Campus Corner

Missouri mailbag: Projecting the SEC East standings

South Carolina’s Steve Spurrier.
South Carolina’s Steve Spurrier. The Associated Press

When Missouri plays at South Carolina on Saturday night, two of the top six active coaches in wins will square off at Williams-Brice Stadium.

Gamecocks coach Steve Spurrier is 222-80-2 in 25 seasons at Duke, Florida and South Carolina. He ranks second behind Virginia Tech’s Frank Beamer (268-134-4) on the list for career victories among active coaches.

Meanwhile, Tigers coach Gary Pinkel checks in sixth at 178-101-3 in 24 seasons at Toledo and Missouri. He has the most wins at both schools.

Pinkel is behind Beamer, Spurrier, Notre Dame’s Brian Kelly (210-71-2), Texas State’s Dennis Franchione (204-123-2) and Kansas State’s Bill Snyder (179-90-1).

Of course, neither coach’s resume is going to impact the game, which could prove pivotal in the SEC East division.

“This is a huge game for both Missouri and us to try and stay in the East division race,” Spurrier said Wednesday during the SEC’s weekly teleconference.

He also said it’s too early to worry about the conference race quite yet.

“We’ll worry about all the division stuff, SEC stuff, later in the year if we’re in a position to worry about it,” Spurrier said.

South Carolina was picked to win the division in the preseason SEC media poll and already knocked off Georgia, but Spurrier seems legitimately concerned about Missouri.

“It’s a very good team, well-coached and all that stuff,” Spurrier said. “Coach Pinkel and his staff do about as good a job as anybody, so it will be a difficult game for us. Hopefully, we’ll be ready to play.”

That leads us to your questions:

Shoey, I predicted Missouri would go 9-3 before the season — with losses at South Carolina, home to Georgia and at Texas A&M. Obviously, that prediction was wrong, so I’ll have to revise my expectation to 8-4 now. Missouri, of course, could prove me wrong again, but I’m sticking with my 5-3 prediction in conference play.

That probably leaves them third in the SEC East behind South Carolina and Georgia. Both the Gamecocks and Bulldogs must play Auburn later in the season, so I suspect each finishes 6-2 in conference. South Carolina’s game is at Auburn, making it tougher as Georgia gets those Tigers at home. If Missouri can pick off South Carolina or Georgia, a repeat becomes a realistic opportunity. These next two games (in three weeks with Missouri’s Oct. 4 bye) will shape the final standings.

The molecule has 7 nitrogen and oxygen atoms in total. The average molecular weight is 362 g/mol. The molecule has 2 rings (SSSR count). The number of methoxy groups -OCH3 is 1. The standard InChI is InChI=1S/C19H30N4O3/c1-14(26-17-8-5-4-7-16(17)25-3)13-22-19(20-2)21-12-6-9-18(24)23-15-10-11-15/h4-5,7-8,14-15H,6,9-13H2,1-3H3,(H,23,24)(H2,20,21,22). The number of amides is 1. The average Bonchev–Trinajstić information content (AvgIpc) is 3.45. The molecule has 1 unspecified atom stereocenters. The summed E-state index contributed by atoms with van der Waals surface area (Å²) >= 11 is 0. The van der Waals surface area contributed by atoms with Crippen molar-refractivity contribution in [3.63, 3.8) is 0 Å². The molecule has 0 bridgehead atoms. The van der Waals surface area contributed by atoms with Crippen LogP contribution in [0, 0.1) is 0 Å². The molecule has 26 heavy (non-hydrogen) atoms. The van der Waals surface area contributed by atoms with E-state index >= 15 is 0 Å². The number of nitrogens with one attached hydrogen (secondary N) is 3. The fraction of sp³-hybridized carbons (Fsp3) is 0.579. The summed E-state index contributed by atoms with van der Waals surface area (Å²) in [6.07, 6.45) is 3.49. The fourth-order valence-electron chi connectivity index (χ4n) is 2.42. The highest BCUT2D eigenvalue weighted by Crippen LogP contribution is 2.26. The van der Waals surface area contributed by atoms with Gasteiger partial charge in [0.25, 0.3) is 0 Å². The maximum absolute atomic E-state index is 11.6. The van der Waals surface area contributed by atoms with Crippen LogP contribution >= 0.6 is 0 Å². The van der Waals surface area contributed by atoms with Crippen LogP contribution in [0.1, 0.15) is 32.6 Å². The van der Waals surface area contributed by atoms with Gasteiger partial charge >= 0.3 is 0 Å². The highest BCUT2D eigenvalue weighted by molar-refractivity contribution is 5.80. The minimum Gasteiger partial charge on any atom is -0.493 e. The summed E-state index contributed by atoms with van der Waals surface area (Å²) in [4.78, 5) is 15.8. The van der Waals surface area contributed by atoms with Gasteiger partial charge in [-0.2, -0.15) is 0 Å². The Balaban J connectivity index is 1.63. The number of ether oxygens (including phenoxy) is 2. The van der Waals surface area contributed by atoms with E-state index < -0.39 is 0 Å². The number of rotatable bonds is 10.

If Georgia or South Carolina were to upend Auburn, that team probably wins the division at 7-1. Otherwise, the Gamecocks would get the tiebreaker if both teams finish 6-2 by virtue of a 38-35 head-to-head win.

Florida was picked to finish ahead of Missouri in the preseason polls, but I think that was wishful thinking and force of habit on the part of the SEC media. The Tigers, despite the loss to Indiana, remain the third best team in the SEC East division. The Gators have issues at quarterback and on defense, while Tennessee and Kentucky are at least a year away from making a potential jump, in my opinion. Vanderbilt — well, the Commodores are rebuilding.

Michael, yes. I think they would. The loss was early enough in the season, I think the committee would see past it, especially if Missouri wins at South Carolina, beats Georgia, wins at Florida and wins at Texas A&M. Wins against Tennessee, which played Oklahoma relatively tough, and Arkansas, which is better than people realize, wouldn’t hurt their case either.

Now, how likely is that? I’ll just say it’s an incredibly tall order. It would be stunning for the Tigers to win eight straight and then knock off whoever survives the SEC West blood-letting — Alabama or Auburn or Texas A&M (a second time) or Mississippi State or LSU or Mississippi. Personally, I don’t see it happening. But, if it did, Missouri absolutely would deserve a spot in the inaugural College Football Playoff.